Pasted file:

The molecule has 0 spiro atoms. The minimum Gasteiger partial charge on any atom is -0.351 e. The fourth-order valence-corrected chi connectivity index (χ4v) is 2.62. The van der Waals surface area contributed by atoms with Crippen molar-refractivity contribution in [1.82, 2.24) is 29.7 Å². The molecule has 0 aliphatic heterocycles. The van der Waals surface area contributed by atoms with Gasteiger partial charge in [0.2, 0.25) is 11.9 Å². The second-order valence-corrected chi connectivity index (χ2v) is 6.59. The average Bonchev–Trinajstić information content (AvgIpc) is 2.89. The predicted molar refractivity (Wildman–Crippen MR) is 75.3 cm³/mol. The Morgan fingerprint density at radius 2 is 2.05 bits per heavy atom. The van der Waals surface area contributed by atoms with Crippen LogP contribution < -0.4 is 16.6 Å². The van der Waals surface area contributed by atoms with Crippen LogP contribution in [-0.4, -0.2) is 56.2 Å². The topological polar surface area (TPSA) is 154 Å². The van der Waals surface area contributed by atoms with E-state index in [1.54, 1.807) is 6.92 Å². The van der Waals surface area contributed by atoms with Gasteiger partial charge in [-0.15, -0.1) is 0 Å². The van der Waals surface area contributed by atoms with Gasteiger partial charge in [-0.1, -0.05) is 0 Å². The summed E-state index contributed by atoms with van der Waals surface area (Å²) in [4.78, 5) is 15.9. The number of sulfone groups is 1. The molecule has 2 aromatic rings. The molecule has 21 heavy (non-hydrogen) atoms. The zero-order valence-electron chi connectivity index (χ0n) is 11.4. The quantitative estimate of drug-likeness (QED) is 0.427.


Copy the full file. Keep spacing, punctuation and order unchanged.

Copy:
The molecule has 0 spiro atoms. The minimum Gasteiger partial charge on any atom is -0.351 e. The fourth-order valence-corrected chi connectivity index (χ4v) is 2.62. The van der Waals surface area contributed by atoms with Crippen molar-refractivity contribution in [1.82, 2.24) is 29.7 Å². The molecule has 0 aliphatic heterocycles. The van der Waals surface area contributed by atoms with Gasteiger partial charge in [0.2, 0.25) is 11.9 Å². The second-order valence-corrected chi connectivity index (χ2v) is 6.59. The average Bonchev–Trinajstić information content (AvgIpc) is 2.89. The predicted molar refractivity (Wildman–Crippen MR) is 75.3 cm³/mol. The Morgan fingerprint density at radius 2 is 2.05 bits per heavy atom. The van der Waals surface area contributed by atoms with Crippen LogP contribution < -0.4 is 16.6 Å². The van der Waals surface area contributed by atoms with Crippen LogP contribution in [-0.4, -0.2) is 56.2 Å². The topological polar surface area (TPSA) is 154 Å². The van der Waals surface area contributed by atoms with E-state index in [1.54, 1.807) is 6.92 Å². The van der Waals surface area contributed by atoms with Gasteiger partial charge in [-0.15, -0.1) is 0 Å². The van der Waals surface area contributed by atoms with Gasteiger partial charge in [-0.1, -0.05) is 0 Å². The summed E-state index contributed by atoms with van der Waals surface area (Å²) in [4.78, 5) is 15.9. The number of sulfone groups is 1. The molecule has 2 aromatic rings. The molecule has 21 heavy (non-hydrogen) atoms. The zero-order valence-electron chi connectivity index (χ0n) is 11.4. The quantitative estimate of drug-likeness (QED) is 0.427.